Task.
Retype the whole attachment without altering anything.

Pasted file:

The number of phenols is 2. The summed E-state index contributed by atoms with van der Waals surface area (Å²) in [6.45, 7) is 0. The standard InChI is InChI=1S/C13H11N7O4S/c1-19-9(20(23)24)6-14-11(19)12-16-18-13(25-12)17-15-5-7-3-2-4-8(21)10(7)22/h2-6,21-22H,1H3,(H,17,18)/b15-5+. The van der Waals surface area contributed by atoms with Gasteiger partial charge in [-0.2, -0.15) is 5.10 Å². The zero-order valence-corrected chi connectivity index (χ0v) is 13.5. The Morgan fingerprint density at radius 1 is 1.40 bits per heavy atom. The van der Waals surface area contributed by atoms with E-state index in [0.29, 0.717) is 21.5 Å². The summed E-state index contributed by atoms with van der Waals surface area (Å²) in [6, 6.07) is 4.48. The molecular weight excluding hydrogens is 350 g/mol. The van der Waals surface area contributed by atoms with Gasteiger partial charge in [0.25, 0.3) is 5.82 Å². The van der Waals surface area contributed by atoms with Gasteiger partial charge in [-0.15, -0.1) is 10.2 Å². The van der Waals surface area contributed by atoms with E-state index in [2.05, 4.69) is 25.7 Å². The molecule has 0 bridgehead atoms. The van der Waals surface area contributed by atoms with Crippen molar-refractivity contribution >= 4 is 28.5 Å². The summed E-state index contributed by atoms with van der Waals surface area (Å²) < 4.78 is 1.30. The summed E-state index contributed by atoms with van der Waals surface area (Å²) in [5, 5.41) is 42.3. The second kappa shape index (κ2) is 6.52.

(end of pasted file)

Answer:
The number of phenols is 2. The summed E-state index contributed by atoms with van der Waals surface area (Å²) in [6.45, 7) is 0. The standard InChI is InChI=1S/C13H11N7O4S/c1-19-9(20(23)24)6-14-11(19)12-16-18-13(25-12)17-15-5-7-3-2-4-8(21)10(7)22/h2-6,21-22H,1H3,(H,17,18)/b15-5+. The van der Waals surface area contributed by atoms with Gasteiger partial charge in [-0.2, -0.15) is 5.10 Å². The zero-order valence-corrected chi connectivity index (χ0v) is 13.5. The Morgan fingerprint density at radius 1 is 1.40 bits per heavy atom. The van der Waals surface area contributed by atoms with E-state index in [0.29, 0.717) is 21.5 Å². The summed E-state index contributed by atoms with van der Waals surface area (Å²) in [6, 6.07) is 4.48. The molecular weight excluding hydrogens is 350 g/mol. The van der Waals surface area contributed by atoms with Gasteiger partial charge in [0.25, 0.3) is 5.82 Å². The van der Waals surface area contributed by atoms with Gasteiger partial charge in [-0.15, -0.1) is 10.2 Å². The van der Waals surface area contributed by atoms with E-state index in [2.05, 4.69) is 25.7 Å². The molecule has 0 bridgehead atoms. The van der Waals surface area contributed by atoms with Crippen molar-refractivity contribution >= 4 is 28.5 Å². The summed E-state index contributed by atoms with van der Waals surface area (Å²) < 4.78 is 1.30. The summed E-state index contributed by atoms with van der Waals surface area (Å²) in [5, 5.41) is 42.3. The second kappa shape index (κ2) is 6.52.